I like the Sports Report theme and can see why it has the status of a national treasure, but for me, by 5pm our day out was mostly over, save for my Dad pulling over to get us a bag of chips in Seven Sisters on the way home.
In contrast when you heard the 1pm music, all things were possible. It had an excitable urgency to it which the more statesmanlike Sports Report theme did not. My Dad would bang the steering wheel as he drove, and I, sitting in the passenger seat, knew that Spurs might win, and everything lay ahead: the day out, the chips, the companionship.
The stop-off point for a pre-match meal changed almost as often, over the years, as the line-up on the pitch. At various points our Saturday ritual included The Hotspur Cafe across the street from the ground, the King Neptune Fish Bar on the High Road (“sausage-in-batter and chips for the boy please” - I was, always, “the boy”) and then a semi-legendary man who sold burgers behind the Paxton Road stand and shouted “ON THE GRIDDLE” every few seconds.
When I took the future Mrs Wiltshire to the Lane for the first time, I told her as much in advance about the ON THE GRIDDLE man as I did about David Ginola, the star on the field at that time.
Things change and move on. We lost my Dad in 2000, and two years after that, Spurs relaid the pitch and you could go and get a chunk of the old turf, which I did, and laid it on my Dad’s grave. In 2003 my daughter came along, seeing her first game in 2010 (FA Cup 3rd round - beat Peterborough 4-0). My son was born in 2007, and went to the Lane for the first time in 2012 (drew 1-1 with Norwich City).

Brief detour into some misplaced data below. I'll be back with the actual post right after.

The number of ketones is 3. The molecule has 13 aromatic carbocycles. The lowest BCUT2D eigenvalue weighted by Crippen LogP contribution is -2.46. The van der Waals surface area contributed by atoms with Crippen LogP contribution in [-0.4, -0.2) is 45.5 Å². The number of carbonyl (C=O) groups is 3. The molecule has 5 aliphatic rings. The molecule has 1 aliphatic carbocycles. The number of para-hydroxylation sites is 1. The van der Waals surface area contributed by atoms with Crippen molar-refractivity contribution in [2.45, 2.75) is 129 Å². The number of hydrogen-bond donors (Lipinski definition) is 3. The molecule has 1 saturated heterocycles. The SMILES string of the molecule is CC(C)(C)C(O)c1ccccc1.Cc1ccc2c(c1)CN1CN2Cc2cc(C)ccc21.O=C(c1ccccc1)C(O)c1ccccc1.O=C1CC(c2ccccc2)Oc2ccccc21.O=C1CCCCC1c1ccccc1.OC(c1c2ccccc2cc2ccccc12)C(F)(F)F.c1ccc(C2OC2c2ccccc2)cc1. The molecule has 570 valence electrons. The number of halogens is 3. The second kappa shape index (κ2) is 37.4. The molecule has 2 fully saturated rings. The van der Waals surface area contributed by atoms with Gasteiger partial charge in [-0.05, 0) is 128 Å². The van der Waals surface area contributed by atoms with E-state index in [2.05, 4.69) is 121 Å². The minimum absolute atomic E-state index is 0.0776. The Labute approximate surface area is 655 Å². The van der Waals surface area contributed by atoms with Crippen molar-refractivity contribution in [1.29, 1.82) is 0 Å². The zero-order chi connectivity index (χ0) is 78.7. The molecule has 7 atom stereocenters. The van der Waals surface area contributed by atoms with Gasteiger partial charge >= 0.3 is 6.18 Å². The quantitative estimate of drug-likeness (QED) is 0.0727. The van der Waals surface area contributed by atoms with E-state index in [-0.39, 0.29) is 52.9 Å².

This year, I went with one of my sisters to the FA Cup game against Millwall. Knowing this was the last year at the Lane, we said goodbye to the old place at a game against a team our Dad grew up supporting, before he was lured north of the river by Tottenham’s 1961 Double team. His heart was always, thereafter, at White Hart Lane, and when the stadium breathes its last, so too will be mine, and that of thousands of others.
Thinking about it now, my first game, 32 years ago, was watched from the old East Stand. My wife’s first game, in the South Stand. My son’s in the rebuilt East Stand, my daughter’s in the West Stand. I have memories from every part of the stadium, from every season. My family history literally surrounds that famous pitch.
And now, after one year at Wembley, new memories will be made, at Tottenham’s new stadium. It is already a thing of wonder, as it rises up and around the old stadium, as a visual metaphor for the club improving, and making progress. A new generation will know nothing but the new stadium, their own rituals and memories surrounding a yet-to-be-laid, brand new pitch.
I’m already excited to make the pilgrimage to the new stadium, to watch both Spurs and my other great love, the NFL. I’ll look across to where the old White Hart Lane was, and be glad for everything that came before, whilst also eagerly awaiting the new.
Bring it on, and to White Hart Lane, thanks for the memories.